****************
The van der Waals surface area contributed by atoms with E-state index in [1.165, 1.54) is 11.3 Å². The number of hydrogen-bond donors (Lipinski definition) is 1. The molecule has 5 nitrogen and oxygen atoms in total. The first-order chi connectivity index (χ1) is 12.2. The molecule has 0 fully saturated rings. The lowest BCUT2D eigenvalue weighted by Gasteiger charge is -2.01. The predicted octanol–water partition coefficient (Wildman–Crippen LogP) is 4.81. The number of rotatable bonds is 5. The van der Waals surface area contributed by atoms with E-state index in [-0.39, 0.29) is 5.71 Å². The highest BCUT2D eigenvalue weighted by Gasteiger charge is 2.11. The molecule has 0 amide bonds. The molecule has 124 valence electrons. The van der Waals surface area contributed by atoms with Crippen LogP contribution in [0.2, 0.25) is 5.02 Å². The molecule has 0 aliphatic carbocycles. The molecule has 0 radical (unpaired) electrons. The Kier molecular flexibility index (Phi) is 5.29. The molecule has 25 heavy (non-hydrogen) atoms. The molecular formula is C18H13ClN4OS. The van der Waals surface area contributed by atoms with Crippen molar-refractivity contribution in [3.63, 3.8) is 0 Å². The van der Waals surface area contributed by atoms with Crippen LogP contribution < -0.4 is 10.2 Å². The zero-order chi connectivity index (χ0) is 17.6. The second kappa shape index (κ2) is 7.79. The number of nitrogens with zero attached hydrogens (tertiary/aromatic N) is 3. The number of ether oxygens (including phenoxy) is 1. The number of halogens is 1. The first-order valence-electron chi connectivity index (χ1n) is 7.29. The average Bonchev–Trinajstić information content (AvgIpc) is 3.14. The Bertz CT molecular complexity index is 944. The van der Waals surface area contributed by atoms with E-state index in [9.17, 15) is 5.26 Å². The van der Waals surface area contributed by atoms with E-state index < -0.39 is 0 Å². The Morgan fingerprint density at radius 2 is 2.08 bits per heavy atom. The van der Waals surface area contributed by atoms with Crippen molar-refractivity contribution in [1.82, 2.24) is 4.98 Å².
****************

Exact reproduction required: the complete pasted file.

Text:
The van der Waals surface area contributed by atoms with E-state index in [1.165, 1.54) is 11.3 Å². The number of hydrogen-bond donors (Lipinski definition) is 1. The molecule has 5 nitrogen and oxygen atoms in total. The first-order chi connectivity index (χ1) is 12.2. The molecule has 0 fully saturated rings. The lowest BCUT2D eigenvalue weighted by Gasteiger charge is -2.01. The predicted octanol–water partition coefficient (Wildman–Crippen LogP) is 4.81. The number of rotatable bonds is 5. The van der Waals surface area contributed by atoms with E-state index in [-0.39, 0.29) is 5.71 Å². The highest BCUT2D eigenvalue weighted by Gasteiger charge is 2.11. The molecule has 0 amide bonds. The molecule has 124 valence electrons. The van der Waals surface area contributed by atoms with Crippen LogP contribution in [0.2, 0.25) is 5.02 Å². The molecule has 0 aliphatic carbocycles. The molecule has 0 radical (unpaired) electrons. The Kier molecular flexibility index (Phi) is 5.29. The molecule has 25 heavy (non-hydrogen) atoms. The molecular formula is C18H13ClN4OS. The van der Waals surface area contributed by atoms with Crippen molar-refractivity contribution in [3.63, 3.8) is 0 Å². The van der Waals surface area contributed by atoms with Crippen LogP contribution < -0.4 is 10.2 Å². The zero-order chi connectivity index (χ0) is 17.6. The second kappa shape index (κ2) is 7.79. The number of nitrogens with zero attached hydrogens (tertiary/aromatic N) is 3. The number of ether oxygens (including phenoxy) is 1. The number of halogens is 1. The first-order valence-electron chi connectivity index (χ1n) is 7.29. The average Bonchev–Trinajstić information content (AvgIpc) is 3.14. The Bertz CT molecular complexity index is 944. The van der Waals surface area contributed by atoms with E-state index in [9.17, 15) is 5.26 Å². The van der Waals surface area contributed by atoms with E-state index < -0.39 is 0 Å². The Morgan fingerprint density at radius 2 is 2.08 bits per heavy atom. The van der Waals surface area contributed by atoms with Crippen molar-refractivity contribution in [1.82, 2.24) is 4.98 Å².